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    Because according to any bitmap editor:

    00-255-00

    is expressed as "Lime" and not green ????

    R

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    If I take looots of snow, as much as I can, it's not snow anymore.

    If I take looots of green, as much as I can, it's lime, not green.

    EDIT: And by the way, at least all the limes I've seen are green.
    Last edited by fronty; 12-23-2010 at 11:29 AM.

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    If we have a full green pixel with the RGB weight of:

    00 - 128 - 00
    I wouldn't say that's full green. Sure, there is only green, but it's at half intensity. Logically, half green should map to half red.

    Because according to any bitmap editor:

    00-255-00

    is expressed as "Lime" and not green ????
    That's just a name for that shade of green, probably given by some programmer. Regardless of the names given to those RGB values, they are both pure greens, just of a different shades. There is no red or blue in either of those colors.

    For colors composed of more than one of R, G or B values, you could always try converting it to an HSL/HSV model and rotating your color by some number of degrees (+/- 120 probably). You can then convert it back if you still need RGB values.

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    Guest Sebastiani's Avatar
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    Quote Originally Posted by see the big C View Post
    Hello,

    If we have a full green pixel with the RGB weight of:

    00 - 128 - 00

    and we want to convert it to its equivalent red shade, we agree that the red pixel would be a full red RGB weight of:

    255 - 00 - 00

    But what if the green pixel wasn't exactly of a pure green. Say it was:

    01 - 128 - 01

    What would its red color equivalent be???

    All helpful insigth is appreciated.
    rob
    RGB is not the best color space for those types of conversions. I'd recommend using something like HSV, personally - selecting "similar" colors is almost trivial...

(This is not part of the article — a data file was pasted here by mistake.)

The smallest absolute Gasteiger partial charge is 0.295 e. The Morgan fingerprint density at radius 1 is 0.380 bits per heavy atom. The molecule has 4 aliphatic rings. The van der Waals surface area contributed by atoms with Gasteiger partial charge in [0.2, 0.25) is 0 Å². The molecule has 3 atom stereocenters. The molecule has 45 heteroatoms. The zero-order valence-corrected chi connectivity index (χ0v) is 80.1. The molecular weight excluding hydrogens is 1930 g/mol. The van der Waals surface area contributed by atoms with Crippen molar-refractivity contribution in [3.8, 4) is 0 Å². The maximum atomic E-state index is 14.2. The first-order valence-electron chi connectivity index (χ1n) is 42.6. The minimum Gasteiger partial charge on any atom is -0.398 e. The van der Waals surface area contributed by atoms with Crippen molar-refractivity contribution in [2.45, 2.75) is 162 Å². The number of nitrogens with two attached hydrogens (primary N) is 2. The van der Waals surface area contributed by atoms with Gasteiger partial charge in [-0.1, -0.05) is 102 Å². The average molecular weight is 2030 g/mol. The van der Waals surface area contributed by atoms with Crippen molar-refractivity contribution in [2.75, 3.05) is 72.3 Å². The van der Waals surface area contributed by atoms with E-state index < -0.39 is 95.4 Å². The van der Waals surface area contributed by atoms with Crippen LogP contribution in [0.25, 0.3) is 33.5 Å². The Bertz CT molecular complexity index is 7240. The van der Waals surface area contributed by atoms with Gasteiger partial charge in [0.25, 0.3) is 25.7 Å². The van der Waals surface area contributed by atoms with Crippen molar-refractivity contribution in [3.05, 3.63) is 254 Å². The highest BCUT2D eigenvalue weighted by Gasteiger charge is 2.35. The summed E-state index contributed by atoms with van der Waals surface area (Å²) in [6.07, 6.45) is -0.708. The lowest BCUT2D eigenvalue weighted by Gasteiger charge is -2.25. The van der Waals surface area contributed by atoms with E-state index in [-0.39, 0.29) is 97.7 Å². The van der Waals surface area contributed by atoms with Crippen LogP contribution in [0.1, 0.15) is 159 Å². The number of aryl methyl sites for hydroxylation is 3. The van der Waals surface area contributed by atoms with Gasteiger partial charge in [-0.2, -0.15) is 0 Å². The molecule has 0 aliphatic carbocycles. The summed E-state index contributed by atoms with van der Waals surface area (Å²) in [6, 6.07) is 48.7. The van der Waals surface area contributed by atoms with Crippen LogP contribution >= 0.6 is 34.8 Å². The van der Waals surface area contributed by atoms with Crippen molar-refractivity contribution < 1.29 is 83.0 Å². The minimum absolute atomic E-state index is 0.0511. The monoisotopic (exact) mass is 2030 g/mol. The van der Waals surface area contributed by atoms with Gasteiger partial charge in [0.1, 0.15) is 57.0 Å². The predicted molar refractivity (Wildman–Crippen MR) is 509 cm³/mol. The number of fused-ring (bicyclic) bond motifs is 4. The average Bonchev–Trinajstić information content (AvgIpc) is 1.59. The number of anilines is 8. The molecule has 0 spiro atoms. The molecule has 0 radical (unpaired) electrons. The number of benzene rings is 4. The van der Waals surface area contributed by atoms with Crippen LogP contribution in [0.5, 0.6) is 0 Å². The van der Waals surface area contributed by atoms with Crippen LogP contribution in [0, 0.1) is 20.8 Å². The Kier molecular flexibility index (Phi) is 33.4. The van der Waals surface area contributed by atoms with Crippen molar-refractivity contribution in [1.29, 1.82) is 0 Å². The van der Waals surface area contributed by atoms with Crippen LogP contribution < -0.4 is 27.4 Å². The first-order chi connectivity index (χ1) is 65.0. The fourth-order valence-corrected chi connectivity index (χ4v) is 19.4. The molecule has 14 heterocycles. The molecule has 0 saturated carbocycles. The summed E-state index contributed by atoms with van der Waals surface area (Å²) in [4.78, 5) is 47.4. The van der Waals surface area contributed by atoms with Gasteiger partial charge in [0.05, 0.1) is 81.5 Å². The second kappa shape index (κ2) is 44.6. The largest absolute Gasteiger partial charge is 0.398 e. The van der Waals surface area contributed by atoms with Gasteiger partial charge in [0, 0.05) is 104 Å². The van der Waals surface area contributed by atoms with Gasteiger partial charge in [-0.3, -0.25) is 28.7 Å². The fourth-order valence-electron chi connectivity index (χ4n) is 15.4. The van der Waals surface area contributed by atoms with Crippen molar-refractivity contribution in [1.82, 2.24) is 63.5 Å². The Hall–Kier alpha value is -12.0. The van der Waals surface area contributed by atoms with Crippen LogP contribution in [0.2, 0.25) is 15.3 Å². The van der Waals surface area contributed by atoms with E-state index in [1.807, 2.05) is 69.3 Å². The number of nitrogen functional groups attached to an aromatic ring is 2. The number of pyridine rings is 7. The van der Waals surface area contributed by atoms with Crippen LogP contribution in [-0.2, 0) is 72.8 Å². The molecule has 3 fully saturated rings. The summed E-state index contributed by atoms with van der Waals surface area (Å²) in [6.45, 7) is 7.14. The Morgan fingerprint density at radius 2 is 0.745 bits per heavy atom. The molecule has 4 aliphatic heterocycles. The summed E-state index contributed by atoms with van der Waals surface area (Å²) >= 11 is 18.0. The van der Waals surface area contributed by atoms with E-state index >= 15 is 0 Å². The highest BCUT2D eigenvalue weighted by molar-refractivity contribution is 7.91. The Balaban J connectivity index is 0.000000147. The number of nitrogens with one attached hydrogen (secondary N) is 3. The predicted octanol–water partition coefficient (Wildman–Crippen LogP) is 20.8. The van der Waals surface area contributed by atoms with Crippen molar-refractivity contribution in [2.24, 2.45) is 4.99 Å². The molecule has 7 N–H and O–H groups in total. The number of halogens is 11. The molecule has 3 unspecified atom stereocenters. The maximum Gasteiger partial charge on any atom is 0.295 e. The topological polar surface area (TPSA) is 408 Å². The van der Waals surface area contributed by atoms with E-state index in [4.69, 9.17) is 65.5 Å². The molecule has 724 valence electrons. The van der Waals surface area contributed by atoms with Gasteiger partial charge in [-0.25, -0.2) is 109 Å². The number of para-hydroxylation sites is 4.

Code:
    #include <cmath>
    #include <complex>
    bool euler_flip(bool value)
    {
        return std::pow
        (
            std::complex<float>(std::exp(1.0)), 
            std::complex<float>(0, 1) 
            * std::complex<float>(std::atan(1.0)
            *(1 << (value + 2)))
        ).real() < 0;
    }

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    >If I take looots of green, as much as I can, it's lime, not green.

    I know what you are saying .. its just find it weird that if I have a greenish color stop sign and I want recolor it reddish, I get it marooninsh!!!!

    r

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    Quote Originally Posted by see the big C View Post
    its just find it weird that if I have a greenish color stop sign and I want recolor it reddish, I get it marooninsh!!!!
    That's probably because the human eye is far more sensitive to green colors than red (or any other wavelength of light). Green light (around 550nm) is close to the peak radiation that our sun puts off, which is probably why we evolved to see green best, and why plants are green, etc. Red and blue lie on the outer edges of our visual spectrum, and we can not distinguish shades of red or blue as well as we can green. I had a set of color gradients that showed this very well, but they were from a class a decade ago...